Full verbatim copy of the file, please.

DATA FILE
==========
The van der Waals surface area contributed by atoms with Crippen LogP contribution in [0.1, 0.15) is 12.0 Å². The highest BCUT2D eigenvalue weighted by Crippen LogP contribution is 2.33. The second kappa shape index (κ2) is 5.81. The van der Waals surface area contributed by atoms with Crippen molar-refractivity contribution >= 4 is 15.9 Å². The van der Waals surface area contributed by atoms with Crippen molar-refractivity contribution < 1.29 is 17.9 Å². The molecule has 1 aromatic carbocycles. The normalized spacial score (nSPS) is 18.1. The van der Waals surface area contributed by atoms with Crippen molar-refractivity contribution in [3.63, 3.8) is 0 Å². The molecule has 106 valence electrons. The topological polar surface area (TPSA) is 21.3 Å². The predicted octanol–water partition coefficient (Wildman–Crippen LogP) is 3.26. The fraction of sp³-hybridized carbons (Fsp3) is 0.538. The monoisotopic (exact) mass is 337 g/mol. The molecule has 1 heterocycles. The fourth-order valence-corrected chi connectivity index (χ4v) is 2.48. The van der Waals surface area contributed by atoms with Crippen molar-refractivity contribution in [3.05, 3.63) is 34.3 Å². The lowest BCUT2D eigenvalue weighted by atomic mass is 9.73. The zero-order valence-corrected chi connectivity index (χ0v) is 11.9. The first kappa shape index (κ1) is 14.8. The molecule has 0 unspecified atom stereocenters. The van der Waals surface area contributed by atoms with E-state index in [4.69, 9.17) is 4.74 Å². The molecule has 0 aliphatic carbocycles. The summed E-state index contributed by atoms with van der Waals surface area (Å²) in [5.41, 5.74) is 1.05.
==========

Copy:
The van der Waals surface area contributed by atoms with Crippen LogP contribution in [0.1, 0.15) is 12.0 Å². The highest BCUT2D eigenvalue weighted by Crippen LogP contribution is 2.33. The second kappa shape index (κ2) is 5.81. The van der Waals surface area contributed by atoms with Crippen molar-refractivity contribution >= 4 is 15.9 Å². The van der Waals surface area contributed by atoms with Crippen molar-refractivity contribution < 1.29 is 17.9 Å². The molecule has 1 aromatic carbocycles. The normalized spacial score (nSPS) is 18.1. The van der Waals surface area contributed by atoms with Crippen molar-refractivity contribution in [3.63, 3.8) is 0 Å². The molecule has 106 valence electrons. The topological polar surface area (TPSA) is 21.3 Å². The predicted octanol–water partition coefficient (Wildman–Crippen LogP) is 3.26. The fraction of sp³-hybridized carbons (Fsp3) is 0.538. The monoisotopic (exact) mass is 337 g/mol. The molecule has 1 heterocycles. The fourth-order valence-corrected chi connectivity index (χ4v) is 2.48. The van der Waals surface area contributed by atoms with Crippen molar-refractivity contribution in [3.05, 3.63) is 34.3 Å². The lowest BCUT2D eigenvalue weighted by atomic mass is 9.73. The zero-order valence-corrected chi connectivity index (χ0v) is 11.9. The first kappa shape index (κ1) is 14.8. The molecule has 0 unspecified atom stereocenters. The van der Waals surface area contributed by atoms with E-state index in [4.69, 9.17) is 4.74 Å². The molecule has 0 aliphatic carbocycles. The summed E-state index contributed by atoms with van der Waals surface area (Å²) in [5.41, 5.74) is 1.05.